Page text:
Lee Groves

10: Best final acts

6. Sept. 29, 2001, Madison Square Garden, New York, N.Y. – Ricardo Lopez KO 8 Zolani Petelo

If Ricardo Lopez had been a welterweight, middleweight or heavyweight he would have been lauded as one of the greatest fighters who has yet lived. But because he plied his trade at minimumweight and junior flyweight his exploits were largely ignored until relatively late in his career. Hard-core observers, however, knew they were witnessing true greatness every time “Finito” stepped between the ropes.

His textbook-perfect technique led to an eight-year reign at 105 pounds that encompassed 21 defenses of the WBC title and separate unifications of the WBA and WBO belts. That was followed by an immediate jump to 108 that saw him capture the IBF belt from Will Grigsby and a third-round KO of longtime IBF minimumweight king Ratanapol Sor Vorapin in his most recent fight before meeting Petelo.

This bout against Petelo, Vorapin’s successor at 105, represented Lopez’s 26th consecutive title fight, though only his third in the last three years. And the 35-year-old Lopez wasn’t the only person who was set to retire after this night, for 81-year-old Arthur Mercante Sr. was about to officiate his 145th and final world title bout.

Lopez studied his southpaw opponent from a distance in the first, staying on the move, shooting in arrow-straight blows through Petelo’s high guard and opening a small cut over his right eye. Lopez picked up the pace considerably in the second and 23 seconds into the round he decked Petelo with a picturesque hook to the jaw. Petelo shook off the effects and burrowed inside in the hopes of initiating a toe-to-toe brawl but the disciplined Lopez (who logged six years in military school in his youth) continued to fight in his usual clinical manner, knowing that it was not yet time to pursue the knockout.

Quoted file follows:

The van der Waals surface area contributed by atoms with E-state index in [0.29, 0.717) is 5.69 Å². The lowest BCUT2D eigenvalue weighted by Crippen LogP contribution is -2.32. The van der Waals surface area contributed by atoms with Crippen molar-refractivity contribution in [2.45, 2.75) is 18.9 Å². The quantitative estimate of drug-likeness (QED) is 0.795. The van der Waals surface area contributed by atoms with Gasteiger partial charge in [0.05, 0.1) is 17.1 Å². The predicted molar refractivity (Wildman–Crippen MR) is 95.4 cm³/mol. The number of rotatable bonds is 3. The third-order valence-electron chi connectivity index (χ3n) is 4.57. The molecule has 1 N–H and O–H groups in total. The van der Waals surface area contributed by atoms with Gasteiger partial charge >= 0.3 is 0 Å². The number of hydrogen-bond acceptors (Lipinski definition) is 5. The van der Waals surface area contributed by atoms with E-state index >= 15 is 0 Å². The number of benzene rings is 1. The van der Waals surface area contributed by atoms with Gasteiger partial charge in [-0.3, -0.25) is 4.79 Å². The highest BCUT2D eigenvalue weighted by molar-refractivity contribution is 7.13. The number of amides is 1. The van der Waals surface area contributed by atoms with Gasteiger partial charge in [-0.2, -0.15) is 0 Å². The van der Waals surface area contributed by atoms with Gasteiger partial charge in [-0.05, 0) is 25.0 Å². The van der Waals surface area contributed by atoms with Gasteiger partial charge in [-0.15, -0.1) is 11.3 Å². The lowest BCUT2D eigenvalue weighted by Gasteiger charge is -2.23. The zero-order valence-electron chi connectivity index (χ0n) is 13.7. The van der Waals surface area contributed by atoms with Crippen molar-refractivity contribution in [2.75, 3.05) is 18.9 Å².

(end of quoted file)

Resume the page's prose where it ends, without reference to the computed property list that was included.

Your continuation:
Lopez continued to masterfully pick apart the charging Petelo in rounds three through five, though the South African exploited a persistent late-career bugaboo for Lopez – cuts – by opening a vertical slice between the eyes in the fourth. Midway through the sixth Petelo opened a serious cut around Lopez’s right eye and the master craftsman turned tiger as he tore in with fierce combinations. They spent the seventh swapping hard blows at close range with Petelo throwing more and Lopez landing at a higher rate.

With a little more than a minute gone in the eighth, Lopez spotted his opening. A pair of lead rights forced Petelo to subtly reveal his duress facially. That small hint was all the persuasion Lopez needed and he followed with a sickle-like left uppercut to the jaw that caused Petelo to collapse into the ropes. Exhausted as much as hurt, Petelo stuck out his mouthpiece and silently signaled his surrender to Mercante.

At 1:32 of round eight, Lopez recorded his 51st and final victory and departed as every great fighter should – with a championship belt strapped around his waist.

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